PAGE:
Patient-specific mathematical radiation oncology: Integrating clinical imaging and modeling to improve outcomes


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Kristin Swanson1
1University of Washington, Seattle, WA, USA

Abstract

Glioblastomas are uniformly fatal primary brain tumors that diffusely invade the surrounding normal-appearing tissue at large distances from the frank imageable abnormality. The diffuse invasion combined with the marked phenotypic heterogeneity across patients challenges the applicability of the clinical standard approach of a "one-size-fits-all" radiation treatment planning approach. We will discuss a series of mathematical modeling approaches that:
1) quantify net rates of proliferation and migration of tumor cells to characterize the tumor's growth and invasion along with the linear-quadratic model for response to radiation therapy,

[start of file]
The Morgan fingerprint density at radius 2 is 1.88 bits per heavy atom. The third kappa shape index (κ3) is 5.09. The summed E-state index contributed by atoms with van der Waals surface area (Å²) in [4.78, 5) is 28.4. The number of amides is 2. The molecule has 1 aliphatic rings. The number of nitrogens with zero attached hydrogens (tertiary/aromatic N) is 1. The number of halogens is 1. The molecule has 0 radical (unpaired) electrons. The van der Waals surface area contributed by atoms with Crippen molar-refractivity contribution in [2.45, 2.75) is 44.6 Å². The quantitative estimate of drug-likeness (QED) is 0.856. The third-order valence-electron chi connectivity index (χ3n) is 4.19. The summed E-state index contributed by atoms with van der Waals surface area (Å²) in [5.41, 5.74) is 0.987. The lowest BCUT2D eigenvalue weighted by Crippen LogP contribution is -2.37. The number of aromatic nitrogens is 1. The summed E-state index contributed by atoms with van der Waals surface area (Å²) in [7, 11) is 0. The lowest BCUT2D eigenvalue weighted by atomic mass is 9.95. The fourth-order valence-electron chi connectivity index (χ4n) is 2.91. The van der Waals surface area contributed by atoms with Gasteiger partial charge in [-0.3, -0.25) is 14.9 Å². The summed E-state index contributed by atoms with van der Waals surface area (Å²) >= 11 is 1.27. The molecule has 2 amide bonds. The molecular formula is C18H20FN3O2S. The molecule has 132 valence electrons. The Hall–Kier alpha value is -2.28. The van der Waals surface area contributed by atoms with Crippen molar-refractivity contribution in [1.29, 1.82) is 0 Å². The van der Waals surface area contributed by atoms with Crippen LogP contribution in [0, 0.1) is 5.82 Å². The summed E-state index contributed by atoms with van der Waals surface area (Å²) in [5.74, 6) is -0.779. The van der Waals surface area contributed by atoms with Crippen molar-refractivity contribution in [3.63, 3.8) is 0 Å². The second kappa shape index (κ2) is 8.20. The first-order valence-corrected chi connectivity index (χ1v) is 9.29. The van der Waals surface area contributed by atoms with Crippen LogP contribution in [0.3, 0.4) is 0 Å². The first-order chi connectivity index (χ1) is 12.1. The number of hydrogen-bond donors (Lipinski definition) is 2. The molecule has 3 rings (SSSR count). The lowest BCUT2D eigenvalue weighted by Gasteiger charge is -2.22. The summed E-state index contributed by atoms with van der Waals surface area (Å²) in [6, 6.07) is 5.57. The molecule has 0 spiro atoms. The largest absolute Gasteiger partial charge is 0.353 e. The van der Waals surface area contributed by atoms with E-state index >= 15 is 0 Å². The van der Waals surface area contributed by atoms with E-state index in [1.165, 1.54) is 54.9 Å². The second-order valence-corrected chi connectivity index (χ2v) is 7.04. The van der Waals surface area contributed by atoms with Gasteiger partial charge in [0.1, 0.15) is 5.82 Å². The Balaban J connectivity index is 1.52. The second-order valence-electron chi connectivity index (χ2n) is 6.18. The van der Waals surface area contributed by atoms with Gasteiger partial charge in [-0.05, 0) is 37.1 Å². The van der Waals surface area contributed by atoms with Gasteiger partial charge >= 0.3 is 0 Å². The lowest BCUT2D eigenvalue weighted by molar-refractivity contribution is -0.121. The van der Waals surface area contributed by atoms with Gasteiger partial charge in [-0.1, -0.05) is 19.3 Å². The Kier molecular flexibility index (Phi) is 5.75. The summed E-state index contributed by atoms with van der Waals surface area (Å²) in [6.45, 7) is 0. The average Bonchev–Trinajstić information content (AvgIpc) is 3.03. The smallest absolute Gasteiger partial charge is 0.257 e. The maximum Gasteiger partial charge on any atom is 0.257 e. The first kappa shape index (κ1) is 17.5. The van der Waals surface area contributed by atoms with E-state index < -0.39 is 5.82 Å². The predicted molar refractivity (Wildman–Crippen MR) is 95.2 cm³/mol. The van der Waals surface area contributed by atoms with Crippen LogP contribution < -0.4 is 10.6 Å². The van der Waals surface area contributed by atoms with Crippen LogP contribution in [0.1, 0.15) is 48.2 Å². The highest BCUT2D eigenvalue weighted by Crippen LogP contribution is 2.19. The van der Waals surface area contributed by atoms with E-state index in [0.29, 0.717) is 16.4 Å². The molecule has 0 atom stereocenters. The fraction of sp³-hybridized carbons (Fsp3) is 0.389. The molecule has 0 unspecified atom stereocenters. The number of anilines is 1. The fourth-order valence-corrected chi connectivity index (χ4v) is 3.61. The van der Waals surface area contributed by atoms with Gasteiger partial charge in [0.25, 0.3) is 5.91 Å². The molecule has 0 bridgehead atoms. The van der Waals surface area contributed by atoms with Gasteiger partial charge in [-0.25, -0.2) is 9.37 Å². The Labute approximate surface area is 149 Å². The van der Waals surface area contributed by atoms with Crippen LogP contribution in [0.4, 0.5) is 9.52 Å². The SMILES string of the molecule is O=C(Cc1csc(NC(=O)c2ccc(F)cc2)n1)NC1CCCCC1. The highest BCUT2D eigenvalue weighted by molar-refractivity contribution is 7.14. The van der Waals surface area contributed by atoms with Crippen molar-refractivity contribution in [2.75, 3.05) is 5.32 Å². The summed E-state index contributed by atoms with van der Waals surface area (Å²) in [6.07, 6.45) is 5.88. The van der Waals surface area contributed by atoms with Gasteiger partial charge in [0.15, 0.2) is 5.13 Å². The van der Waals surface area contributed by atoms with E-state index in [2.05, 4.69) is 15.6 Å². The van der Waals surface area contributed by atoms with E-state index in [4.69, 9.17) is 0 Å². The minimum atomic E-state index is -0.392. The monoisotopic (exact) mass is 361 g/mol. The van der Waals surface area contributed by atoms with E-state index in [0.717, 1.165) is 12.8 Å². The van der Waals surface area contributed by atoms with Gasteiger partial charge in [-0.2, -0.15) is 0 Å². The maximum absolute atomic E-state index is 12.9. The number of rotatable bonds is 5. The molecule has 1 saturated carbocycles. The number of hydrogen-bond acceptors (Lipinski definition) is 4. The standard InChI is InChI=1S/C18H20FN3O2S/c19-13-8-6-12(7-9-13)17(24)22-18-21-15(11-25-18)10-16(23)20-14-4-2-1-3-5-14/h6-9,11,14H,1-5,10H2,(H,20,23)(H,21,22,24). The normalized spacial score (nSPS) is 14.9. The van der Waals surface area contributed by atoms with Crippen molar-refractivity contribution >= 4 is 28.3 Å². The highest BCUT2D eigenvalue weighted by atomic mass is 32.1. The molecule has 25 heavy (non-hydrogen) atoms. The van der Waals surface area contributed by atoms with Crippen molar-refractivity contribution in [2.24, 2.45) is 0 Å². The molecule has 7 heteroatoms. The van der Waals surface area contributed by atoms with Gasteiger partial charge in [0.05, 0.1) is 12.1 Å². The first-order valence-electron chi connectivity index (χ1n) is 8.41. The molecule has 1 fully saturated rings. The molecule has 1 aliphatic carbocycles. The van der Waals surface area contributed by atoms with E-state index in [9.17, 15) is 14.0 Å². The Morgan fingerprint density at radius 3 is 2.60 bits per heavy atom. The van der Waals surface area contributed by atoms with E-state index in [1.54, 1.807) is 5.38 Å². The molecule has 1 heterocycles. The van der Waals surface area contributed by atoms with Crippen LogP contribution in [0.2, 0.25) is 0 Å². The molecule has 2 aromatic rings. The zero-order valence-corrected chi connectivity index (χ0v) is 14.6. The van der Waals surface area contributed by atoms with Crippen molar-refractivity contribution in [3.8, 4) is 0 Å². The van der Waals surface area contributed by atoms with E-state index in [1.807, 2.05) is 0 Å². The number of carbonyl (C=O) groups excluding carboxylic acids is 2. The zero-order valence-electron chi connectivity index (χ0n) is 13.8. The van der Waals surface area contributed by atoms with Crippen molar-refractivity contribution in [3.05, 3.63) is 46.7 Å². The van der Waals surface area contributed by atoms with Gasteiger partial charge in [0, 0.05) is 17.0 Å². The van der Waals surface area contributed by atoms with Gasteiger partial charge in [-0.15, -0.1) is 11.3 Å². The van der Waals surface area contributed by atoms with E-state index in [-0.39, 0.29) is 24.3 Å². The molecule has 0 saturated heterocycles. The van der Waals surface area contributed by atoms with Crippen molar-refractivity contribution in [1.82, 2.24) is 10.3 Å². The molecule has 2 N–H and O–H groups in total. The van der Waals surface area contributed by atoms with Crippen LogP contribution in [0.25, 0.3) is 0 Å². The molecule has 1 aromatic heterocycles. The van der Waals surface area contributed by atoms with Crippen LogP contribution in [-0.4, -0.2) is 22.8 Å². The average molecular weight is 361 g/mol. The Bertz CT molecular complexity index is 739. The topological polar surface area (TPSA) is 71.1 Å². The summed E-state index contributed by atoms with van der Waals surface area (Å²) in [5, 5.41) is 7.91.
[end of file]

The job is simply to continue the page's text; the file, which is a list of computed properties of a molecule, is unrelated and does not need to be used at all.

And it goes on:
2) allow accurate quantitative prediction of patient-specific radiosensitivity taking as inputs routine clinical pre-treatment MRIs,
3) demonstrate that incorporation of spatial hypoxia information provided by FMISO-PET produce an enhanced accuracy of the spatio-temporal predictions of the tumor evolution through treatment, and
4) illustrate that by tuning to each patients predicted radiosensitivity and tumor growth kinetics, multiobjective evolutionary algorithm for IMRT optimization can generate optimal treatment plans that may dramatically improve the treatment response on a patient-specific basis.
Thus, patient-specific mathematical radiation oncology bridging clinical imaging and modeling has the potential to improve outcomes in an otherwise morbid disease.